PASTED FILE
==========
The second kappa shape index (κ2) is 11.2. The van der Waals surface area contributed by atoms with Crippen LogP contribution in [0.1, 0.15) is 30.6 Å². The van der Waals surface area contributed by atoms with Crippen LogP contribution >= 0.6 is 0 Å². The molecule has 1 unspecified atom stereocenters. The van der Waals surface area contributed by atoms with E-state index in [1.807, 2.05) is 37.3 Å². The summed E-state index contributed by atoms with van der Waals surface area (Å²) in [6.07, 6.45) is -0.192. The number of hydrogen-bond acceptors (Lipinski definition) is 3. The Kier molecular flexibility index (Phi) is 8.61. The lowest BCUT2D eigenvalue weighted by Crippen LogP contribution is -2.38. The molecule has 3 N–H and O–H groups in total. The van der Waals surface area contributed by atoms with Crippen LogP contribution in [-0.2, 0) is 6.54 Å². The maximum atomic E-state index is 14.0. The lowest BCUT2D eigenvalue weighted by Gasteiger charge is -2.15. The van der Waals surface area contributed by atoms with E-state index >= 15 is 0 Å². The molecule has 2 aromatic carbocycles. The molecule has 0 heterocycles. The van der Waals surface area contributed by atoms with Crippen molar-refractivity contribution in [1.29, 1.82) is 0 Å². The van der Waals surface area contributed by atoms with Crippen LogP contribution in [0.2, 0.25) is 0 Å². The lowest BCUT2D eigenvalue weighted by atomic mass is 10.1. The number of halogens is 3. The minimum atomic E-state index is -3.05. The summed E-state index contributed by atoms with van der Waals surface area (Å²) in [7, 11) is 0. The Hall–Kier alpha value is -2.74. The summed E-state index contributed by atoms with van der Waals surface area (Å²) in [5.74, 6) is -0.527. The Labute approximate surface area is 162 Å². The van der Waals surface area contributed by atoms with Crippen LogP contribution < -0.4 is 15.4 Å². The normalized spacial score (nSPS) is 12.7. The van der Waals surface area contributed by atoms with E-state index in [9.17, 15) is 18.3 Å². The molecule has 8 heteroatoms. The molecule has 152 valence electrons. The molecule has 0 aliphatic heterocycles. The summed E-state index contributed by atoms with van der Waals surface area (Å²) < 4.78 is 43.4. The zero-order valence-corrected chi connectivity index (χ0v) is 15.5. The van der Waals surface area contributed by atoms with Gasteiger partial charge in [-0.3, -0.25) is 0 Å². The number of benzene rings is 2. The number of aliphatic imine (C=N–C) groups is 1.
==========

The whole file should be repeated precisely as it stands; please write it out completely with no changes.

The second kappa shape index (κ2) is 11.2. The van der Waals surface area contributed by atoms with Crippen LogP contribution in [0.1, 0.15) is 30.6 Å². The van der Waals surface area contributed by atoms with Crippen LogP contribution >= 0.6 is 0 Å². The molecule has 1 unspecified atom stereocenters. The van der Waals surface area contributed by atoms with E-state index in [1.807, 2.05) is 37.3 Å². The summed E-state index contributed by atoms with van der Waals surface area (Å²) in [6.07, 6.45) is -0.192. The number of hydrogen-bond acceptors (Lipinski definition) is 3. The Kier molecular flexibility index (Phi) is 8.61. The lowest BCUT2D eigenvalue weighted by Crippen LogP contribution is -2.38. The molecule has 3 N–H and O–H groups in total. The van der Waals surface area contributed by atoms with Crippen LogP contribution in [-0.2, 0) is 6.54 Å². The maximum atomic E-state index is 14.0. The lowest BCUT2D eigenvalue weighted by Gasteiger charge is -2.15. The van der Waals surface area contributed by atoms with E-state index >= 15 is 0 Å². The molecule has 2 aromatic carbocycles. The molecule has 0 heterocycles. The van der Waals surface area contributed by atoms with Crippen molar-refractivity contribution in [1.29, 1.82) is 0 Å². The van der Waals surface area contributed by atoms with Crippen LogP contribution in [0.2, 0.25) is 0 Å². The lowest BCUT2D eigenvalue weighted by atomic mass is 10.1. The number of halogens is 3. The minimum atomic E-state index is -3.05. The summed E-state index contributed by atoms with van der Waals surface area (Å²) in [7, 11) is 0. The Hall–Kier alpha value is -2.74. The summed E-state index contributed by atoms with van der Waals surface area (Å²) in [5.74, 6) is -0.527. The Labute approximate surface area is 162 Å². The van der Waals surface area contributed by atoms with Crippen LogP contribution < -0.4 is 15.4 Å². The normalized spacial score (nSPS) is 12.7. The van der Waals surface area contributed by atoms with E-state index in [9.17, 15) is 18.3 Å². The molecule has 8 heteroatoms. The molecule has 152 valence electrons. The molecule has 0 aliphatic heterocycles. The summed E-state index contributed by atoms with van der Waals surface area (Å²) < 4.78 is 43.4. The zero-order valence-corrected chi connectivity index (χ0v) is 15.5. The van der Waals surface area contributed by atoms with Gasteiger partial charge in [-0.3, -0.25) is 0 Å². The number of benzene rings is 2. The number of aliphatic imine (C=N–C) groups is 1.